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In derivation of IPN power we normally approximate the area under the noise curve by dividing the area into trapezoids, where each trapezoid represents a specific region. The following plot is one example.

enter image description here

Here are some questions:

  • Why don't we include the area below 0-10kHz as well? And also why does integration stop at 2fo?
  • There's a formula that relates the bandwidth to the IPN power, given as \$ P_{noise}=S_1+10log(4BW_1) \$, where \$S_1\$, which has the unit dBc/Hz, and \$BW_1\$ are specified in the following figure,

enter image description here

The document given to me only cited this equation from a conference journal held at an ISSCC public meeting somewhere in 2009. Couldn't find its source unfortunately. Anyway I can relate the RMS phase jitter to the noise power given by the document as such:

$$ \sqrt{4S_1BW_1}$$

$$\sqrt{10^{\frac{S_1}{10}}.10^{log(4BW_1)}}$$

$$\sqrt{10^{\frac{S_1+10log(4BW_1)}{10}}}$$

$$\sqrt{10^{\frac{P_{noise}}{10}}}$$

  • How does this equation reconcile with the equation given in the first image, in which RMS phase error is reported on as \$\sqrt{2\times 10^{\frac{A}{10}}}\$. There seems to be a 2 missing in the document's calculated noise power. So does it really miss a 2?

  • Since \$S_1\$ is measured at f-3dB it looks to me that some area will be missed from integration. Because \$S_1\$ is slightly less than the dc gain of the noise profile. Does that add to the inaccuracy of the second formula for RMS phase jitter?

Thanks for your attention,

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Brief Background for Phase Noise
Ideal free-running oscillator will have a completely periodic output and the Fourier Transform of the output waveform will have spikes at the fundamental and its harmonics.
enter image description here

Because of the noise sources present inside the constituent elements (transistor, resistor etc.) the oscillator output will have some noise as well. The noise on the amplitude gets decayed so we are left with just the phase noise. The Fourier transform of the waveform will now look like this.
enter image description here

The phase noise at low frequency offset according to the various Phase Noise models varies as \$\frac{1}{f^3}\$. Clearly, these theories are not valid at very low offsets since they predict infinite power at low frequencies. But, usually, we don't care about the phase noise at very low offsets since there effect would be visible only after very long time.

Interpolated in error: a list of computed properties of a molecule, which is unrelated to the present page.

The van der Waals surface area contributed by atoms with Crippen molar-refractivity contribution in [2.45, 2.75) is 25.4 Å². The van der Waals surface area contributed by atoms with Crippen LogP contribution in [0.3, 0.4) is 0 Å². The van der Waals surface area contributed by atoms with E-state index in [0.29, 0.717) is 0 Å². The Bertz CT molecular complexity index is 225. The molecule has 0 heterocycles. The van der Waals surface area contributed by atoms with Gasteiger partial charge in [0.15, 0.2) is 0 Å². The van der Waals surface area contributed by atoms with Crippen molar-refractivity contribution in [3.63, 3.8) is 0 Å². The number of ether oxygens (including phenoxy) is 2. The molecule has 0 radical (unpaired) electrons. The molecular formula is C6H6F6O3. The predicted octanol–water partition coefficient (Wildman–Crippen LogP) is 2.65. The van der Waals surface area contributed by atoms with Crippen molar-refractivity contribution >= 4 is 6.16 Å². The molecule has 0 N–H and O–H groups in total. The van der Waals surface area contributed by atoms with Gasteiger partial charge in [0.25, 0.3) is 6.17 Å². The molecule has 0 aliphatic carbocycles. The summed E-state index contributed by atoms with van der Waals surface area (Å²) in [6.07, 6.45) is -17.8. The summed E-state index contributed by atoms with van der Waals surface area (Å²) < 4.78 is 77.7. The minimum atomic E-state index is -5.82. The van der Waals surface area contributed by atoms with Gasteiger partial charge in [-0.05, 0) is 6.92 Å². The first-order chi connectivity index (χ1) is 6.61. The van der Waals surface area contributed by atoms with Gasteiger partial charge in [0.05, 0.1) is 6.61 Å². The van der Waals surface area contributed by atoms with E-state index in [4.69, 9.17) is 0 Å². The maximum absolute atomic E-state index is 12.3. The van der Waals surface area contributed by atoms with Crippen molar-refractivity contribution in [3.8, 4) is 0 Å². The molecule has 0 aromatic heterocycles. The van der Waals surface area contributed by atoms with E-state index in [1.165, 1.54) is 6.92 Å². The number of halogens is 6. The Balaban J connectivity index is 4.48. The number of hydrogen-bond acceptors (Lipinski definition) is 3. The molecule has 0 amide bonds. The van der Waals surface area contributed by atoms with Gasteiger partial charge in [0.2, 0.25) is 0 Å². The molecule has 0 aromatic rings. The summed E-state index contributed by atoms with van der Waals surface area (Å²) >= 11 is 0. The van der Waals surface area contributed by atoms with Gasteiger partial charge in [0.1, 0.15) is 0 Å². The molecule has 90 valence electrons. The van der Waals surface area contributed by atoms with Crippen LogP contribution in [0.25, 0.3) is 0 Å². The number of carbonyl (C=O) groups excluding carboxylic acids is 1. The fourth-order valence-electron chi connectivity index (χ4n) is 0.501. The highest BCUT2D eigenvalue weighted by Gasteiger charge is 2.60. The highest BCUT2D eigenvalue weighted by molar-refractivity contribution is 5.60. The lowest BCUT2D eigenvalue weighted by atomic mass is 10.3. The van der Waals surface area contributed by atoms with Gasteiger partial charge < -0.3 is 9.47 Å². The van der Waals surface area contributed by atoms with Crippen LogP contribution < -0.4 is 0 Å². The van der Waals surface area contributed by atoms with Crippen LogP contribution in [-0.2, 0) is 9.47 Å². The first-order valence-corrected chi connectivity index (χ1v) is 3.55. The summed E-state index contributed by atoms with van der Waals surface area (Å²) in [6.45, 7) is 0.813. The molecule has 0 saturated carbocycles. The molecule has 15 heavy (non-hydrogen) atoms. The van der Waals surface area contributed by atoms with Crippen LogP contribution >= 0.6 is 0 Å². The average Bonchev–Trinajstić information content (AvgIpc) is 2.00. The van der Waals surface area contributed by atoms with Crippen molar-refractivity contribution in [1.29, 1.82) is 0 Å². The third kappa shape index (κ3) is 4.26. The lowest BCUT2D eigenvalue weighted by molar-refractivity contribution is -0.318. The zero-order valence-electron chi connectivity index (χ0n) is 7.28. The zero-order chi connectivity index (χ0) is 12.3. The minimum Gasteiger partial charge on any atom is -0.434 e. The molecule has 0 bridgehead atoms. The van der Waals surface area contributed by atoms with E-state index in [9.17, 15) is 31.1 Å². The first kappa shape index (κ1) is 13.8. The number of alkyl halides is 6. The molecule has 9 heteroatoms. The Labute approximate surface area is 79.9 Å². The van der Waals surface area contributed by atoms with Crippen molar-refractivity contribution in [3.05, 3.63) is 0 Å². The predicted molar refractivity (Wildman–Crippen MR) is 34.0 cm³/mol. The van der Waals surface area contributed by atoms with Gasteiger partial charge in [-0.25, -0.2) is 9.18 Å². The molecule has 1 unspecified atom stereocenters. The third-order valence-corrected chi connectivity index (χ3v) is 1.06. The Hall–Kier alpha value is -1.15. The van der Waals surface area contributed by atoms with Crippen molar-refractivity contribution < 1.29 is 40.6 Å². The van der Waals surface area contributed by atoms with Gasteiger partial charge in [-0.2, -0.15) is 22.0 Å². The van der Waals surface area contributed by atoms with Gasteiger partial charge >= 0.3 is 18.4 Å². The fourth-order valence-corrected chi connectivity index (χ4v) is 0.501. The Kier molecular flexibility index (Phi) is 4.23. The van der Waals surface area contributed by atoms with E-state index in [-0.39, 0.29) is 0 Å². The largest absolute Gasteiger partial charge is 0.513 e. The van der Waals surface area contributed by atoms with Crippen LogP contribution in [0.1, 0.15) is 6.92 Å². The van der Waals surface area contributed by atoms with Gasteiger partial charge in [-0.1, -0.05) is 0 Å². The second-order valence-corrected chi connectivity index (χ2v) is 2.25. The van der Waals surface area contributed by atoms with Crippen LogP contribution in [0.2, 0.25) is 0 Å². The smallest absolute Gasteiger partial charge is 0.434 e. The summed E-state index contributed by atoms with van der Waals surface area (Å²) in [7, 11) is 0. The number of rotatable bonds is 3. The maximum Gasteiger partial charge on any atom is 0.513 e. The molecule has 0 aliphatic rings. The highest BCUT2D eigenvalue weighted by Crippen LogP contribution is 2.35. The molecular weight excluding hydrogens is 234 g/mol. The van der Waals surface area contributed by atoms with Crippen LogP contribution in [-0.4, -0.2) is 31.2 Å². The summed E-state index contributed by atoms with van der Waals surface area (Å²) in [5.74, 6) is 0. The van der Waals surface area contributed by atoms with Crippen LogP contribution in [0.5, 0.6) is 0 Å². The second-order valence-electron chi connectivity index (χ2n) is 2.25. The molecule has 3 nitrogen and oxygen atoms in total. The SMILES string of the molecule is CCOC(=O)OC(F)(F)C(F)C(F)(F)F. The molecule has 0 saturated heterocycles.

When a PLL loop is added around the oscillator, its phase noise gets high pass filtered and the output phase noise has the following plot.

Now, the answer to your questions:

Why don't we include the area below 0-10kHz as well? And also why does integration stop at 2fo?

The phase noise models are not accurate enough at low frequency offset. The integration is usually done till \$\frac{f_o}{2}\$ because we usually care about the noise around the oscillator center frequency.

How does this equation reconcile with the equation given in the first image, in which RMS phase error is reported on as 2×10A10−−−−−−−√. There seems to be a 2 missing in the document's calculated noise power. So does it really miss a 2?

Firstly, I want to clarify that the two images are showing phase noise of different systems. The first image is for the free-running oscillator and the second one the phase noise at the output of a PLL.
I am not sure what you are trying to do with your calculations (your second step doesn't make sense and seems wrong!), but both the noise expressions are calculating the area under the respective curve. Nothing seems to be missing.

Since S1 is measured at f-3dB it looks to me that some area will be missed from integration. Because S1 is slightly less than the dc gain of the noise profile. Does that add to the inaccuracy of the second formula for RMS phase jitter?

No area is missed, the DC component of phase noise at PLL output is \$S_1\$. Once again, the first plot is only for a free running oscillator.

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Below 10KHz, the PLL noise floor is controlling the phasenoise, which will be assumed to be some ratio of the XTAL reference.

And if you view the phasenoise as the PhaseModulation component (the quadrature energy) of random noise summed with a pure sinusoid, then phasenoise bandwidth will either be sidebands of modulation, or will be additive random noise in some bandlimited positive-feedback system. If there is a 2nd harmonic, then that can sustain sidebands as well.

Hope this helps. Its a good question.

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